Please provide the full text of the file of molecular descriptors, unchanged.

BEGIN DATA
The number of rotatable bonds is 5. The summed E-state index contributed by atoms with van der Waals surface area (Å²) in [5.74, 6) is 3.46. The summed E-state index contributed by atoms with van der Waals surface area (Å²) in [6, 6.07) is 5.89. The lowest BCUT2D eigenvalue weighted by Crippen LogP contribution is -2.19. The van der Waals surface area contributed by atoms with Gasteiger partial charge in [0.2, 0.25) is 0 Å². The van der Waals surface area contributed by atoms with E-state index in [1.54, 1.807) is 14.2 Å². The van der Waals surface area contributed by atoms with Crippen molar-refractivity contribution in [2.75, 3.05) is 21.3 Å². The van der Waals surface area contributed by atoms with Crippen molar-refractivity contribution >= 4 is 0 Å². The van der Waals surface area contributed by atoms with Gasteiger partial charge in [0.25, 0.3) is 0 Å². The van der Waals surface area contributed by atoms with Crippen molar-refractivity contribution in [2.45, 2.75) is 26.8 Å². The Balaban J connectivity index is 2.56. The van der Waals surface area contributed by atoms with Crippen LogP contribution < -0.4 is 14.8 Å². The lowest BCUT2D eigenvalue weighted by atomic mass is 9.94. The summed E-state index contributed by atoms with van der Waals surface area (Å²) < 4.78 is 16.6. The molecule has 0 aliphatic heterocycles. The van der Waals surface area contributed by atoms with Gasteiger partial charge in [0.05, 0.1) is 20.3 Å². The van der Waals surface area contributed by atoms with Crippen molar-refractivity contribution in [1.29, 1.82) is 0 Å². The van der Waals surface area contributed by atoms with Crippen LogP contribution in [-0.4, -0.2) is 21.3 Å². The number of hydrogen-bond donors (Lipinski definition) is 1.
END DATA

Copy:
The number of rotatable bonds is 5. The summed E-state index contributed by atoms with van der Waals surface area (Å²) in [5.74, 6) is 3.46. The summed E-state index contributed by atoms with van der Waals surface area (Å²) in [6, 6.07) is 5.89. The lowest BCUT2D eigenvalue weighted by Crippen LogP contribution is -2.19. The van der Waals surface area contributed by atoms with Gasteiger partial charge in [0.2, 0.25) is 0 Å². The van der Waals surface area contributed by atoms with E-state index in [1.54, 1.807) is 14.2 Å². The van der Waals surface area contributed by atoms with Crippen molar-refractivity contribution in [2.75, 3.05) is 21.3 Å². The van der Waals surface area contributed by atoms with Crippen molar-refractivity contribution >= 4 is 0 Å². The van der Waals surface area contributed by atoms with Gasteiger partial charge in [0.25, 0.3) is 0 Å². The van der Waals surface area contributed by atoms with Crippen molar-refractivity contribution in [2.45, 2.75) is 26.8 Å². The Balaban J connectivity index is 2.56. The van der Waals surface area contributed by atoms with Crippen LogP contribution < -0.4 is 14.8 Å². The lowest BCUT2D eigenvalue weighted by atomic mass is 9.94. The summed E-state index contributed by atoms with van der Waals surface area (Å²) < 4.78 is 16.6. The molecule has 0 aliphatic heterocycles. The van der Waals surface area contributed by atoms with Gasteiger partial charge in [0.05, 0.1) is 20.3 Å². The van der Waals surface area contributed by atoms with Crippen molar-refractivity contribution in [1.29, 1.82) is 0 Å². The van der Waals surface area contributed by atoms with Crippen LogP contribution in [-0.4, -0.2) is 21.3 Å². The number of hydrogen-bond donors (Lipinski definition) is 1.